Methods for Safe Sewage Disposal

Methods for Safe Sewage Disposal;- Because they can end up in the environment, all disposable items should be placed in a bin or bag rather than flushed down the toilet. Tampons and condoms should be wrapped securely and thrown in the trash. Put dental floss, bandages, plasters, and cotton buds in the trash.

One of the main causes of coastal contamination worldwide is the discharge of sewage. Human waste, together with other organic material, heavy metals, herbicides, detergents, and petroleum compounds, are released by sewage outfalls close to coastal areas.

Eutrophication may result from the nutrient enrichment of local waters by organic waste nutrients, detergents containing phosphate, and agricultural and horticultural runoff.

Sewage Disposal
Sewage Disposal

Methods for Safe Sewage Disposal

Definition of Sewage

  • Sewage is the mixture of liquid, faeces, toilet paper and food wastes produced by people
  • The liquid in sewage includes urine and wastewater which comes from the toilet, the kitchen, bathroom and laundry
  • Sewage contains lots of disease-causing germs and parasites
  • Sewage is treated to get rid of as much of the solid matter as possible

The remaining liquid is called effluent.

Importance of sewage disposal

  • Sewage disposal is the process in whichsewage is transported from inhabited areas to sewage treatment plants
  • This is important to prevent people from getting infection caused by microorganisms found in the sewage

Importance of safe sewage disposal

  1. Protects public health from diseases
  2. Prevent water pollutionfrom sewage contaminants
  3. Remove sources of contaminants from the environment to make it safe.

Methods for Sewage Disposal.

There are main two types of sewage disposal systems which are:

  1. On-site systems
  2. Sewageor effluent systems

1. On-site sewage disposal systems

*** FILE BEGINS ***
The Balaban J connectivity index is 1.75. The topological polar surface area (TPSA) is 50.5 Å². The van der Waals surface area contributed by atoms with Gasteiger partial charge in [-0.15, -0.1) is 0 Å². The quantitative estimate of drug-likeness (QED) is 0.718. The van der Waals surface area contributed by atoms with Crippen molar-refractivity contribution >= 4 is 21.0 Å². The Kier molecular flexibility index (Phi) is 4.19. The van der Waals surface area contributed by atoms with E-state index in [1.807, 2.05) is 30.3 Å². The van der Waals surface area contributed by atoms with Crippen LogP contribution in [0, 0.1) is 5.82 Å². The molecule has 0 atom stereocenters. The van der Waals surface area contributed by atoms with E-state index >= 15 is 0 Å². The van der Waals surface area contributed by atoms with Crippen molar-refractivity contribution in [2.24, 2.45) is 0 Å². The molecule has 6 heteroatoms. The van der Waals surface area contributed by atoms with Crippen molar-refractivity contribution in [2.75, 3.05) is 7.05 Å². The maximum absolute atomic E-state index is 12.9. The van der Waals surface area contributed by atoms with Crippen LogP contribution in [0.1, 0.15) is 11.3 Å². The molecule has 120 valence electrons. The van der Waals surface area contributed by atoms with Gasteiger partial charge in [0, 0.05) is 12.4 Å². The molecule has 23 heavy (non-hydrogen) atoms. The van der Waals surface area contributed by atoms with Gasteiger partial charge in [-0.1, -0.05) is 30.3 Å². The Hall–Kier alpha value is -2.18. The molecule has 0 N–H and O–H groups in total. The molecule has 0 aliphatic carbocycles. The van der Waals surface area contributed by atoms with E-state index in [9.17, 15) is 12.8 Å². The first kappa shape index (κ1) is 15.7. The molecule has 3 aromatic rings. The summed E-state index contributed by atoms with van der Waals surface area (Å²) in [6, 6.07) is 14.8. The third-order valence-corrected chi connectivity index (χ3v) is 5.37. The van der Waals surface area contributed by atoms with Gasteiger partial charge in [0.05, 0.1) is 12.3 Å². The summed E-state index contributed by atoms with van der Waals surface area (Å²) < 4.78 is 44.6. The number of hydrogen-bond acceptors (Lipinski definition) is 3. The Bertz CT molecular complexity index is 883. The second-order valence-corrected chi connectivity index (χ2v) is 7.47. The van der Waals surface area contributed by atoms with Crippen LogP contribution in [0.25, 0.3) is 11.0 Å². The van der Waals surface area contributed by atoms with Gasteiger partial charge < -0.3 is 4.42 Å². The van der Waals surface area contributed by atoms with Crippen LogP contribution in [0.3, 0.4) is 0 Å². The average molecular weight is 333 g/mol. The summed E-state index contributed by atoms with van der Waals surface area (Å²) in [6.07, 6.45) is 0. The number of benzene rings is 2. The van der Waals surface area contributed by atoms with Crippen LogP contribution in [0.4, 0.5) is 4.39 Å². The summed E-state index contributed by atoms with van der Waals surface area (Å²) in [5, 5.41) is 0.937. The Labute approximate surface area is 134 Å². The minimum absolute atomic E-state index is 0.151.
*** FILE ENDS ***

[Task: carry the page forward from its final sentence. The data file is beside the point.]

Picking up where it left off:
• It treats the sewage in a septic tank so that most of the sewage becomes effluent and is disposed of in an area close to the house or buildings
  • Example of an on-site disposal system consists of a septic tank and leach drains
  • All the liquid waste from the toilet, bathroom, laundry and sink goes into pipes which carry it to aseptic tank
  • The effluent from the tank is then disposed of through effluent disposal drains often referred to asleach or French drains
  • Both of these methods of disposing of liquid waste areon-site disposal systems. They must be installed and maintained properly.
    In these systems, the effluent is soaked into the surrounding soil.

On-site disposal systems cannot be installed in all situations. For example, they cannot be installed:

  • In areas that flood regularly
  • In areas that have a high water table (that is, where the underground water is close to the surface)
  • Where the amount of wastewater to be disposed of is large
  • Near to drinking water supplies

2. A sewage or effluent (wastewater) system

  • It disposes of the effluent from a community at a central place usually called asewage lagoon or effluent pond
  • In this method the effluent from the community is carried by large pipes to the lagoon.
  • These pipes serve all the houses and other buildings in the community
  • Before disposal, the sewage is treated. This involves holding the sewage in a closed or open space for a few days to allow fluids and solids to separate and bacterial action to turn the sewage into safer form
  • The sewage can be treated:
  • In a septic tank at each building
  • Just before the lagoon in a large septic tank or macerator system, or
  • In the lagoon itself

Key Points 

  • Sewage is a mixture of excreta, water and other materials
  • Sewage  disposal is important to make the environment free from pollutants and diseases
  • There are two main methods for sewage disposal; on-site and sewage system.

References

  • Basset, W.H. (1992).  Clay’s Handbook of Environmental Health (16th ed).  London: Chapman and Hall
  • Nyamwaya, D. (1994).A Guide to Health Promotion through Water and Sanitation, Nairobi: AMREF
  • Wood CH., Vaughan JP., &de Glanville H (1997).Community Health (2nded). Nairobi: AMREF
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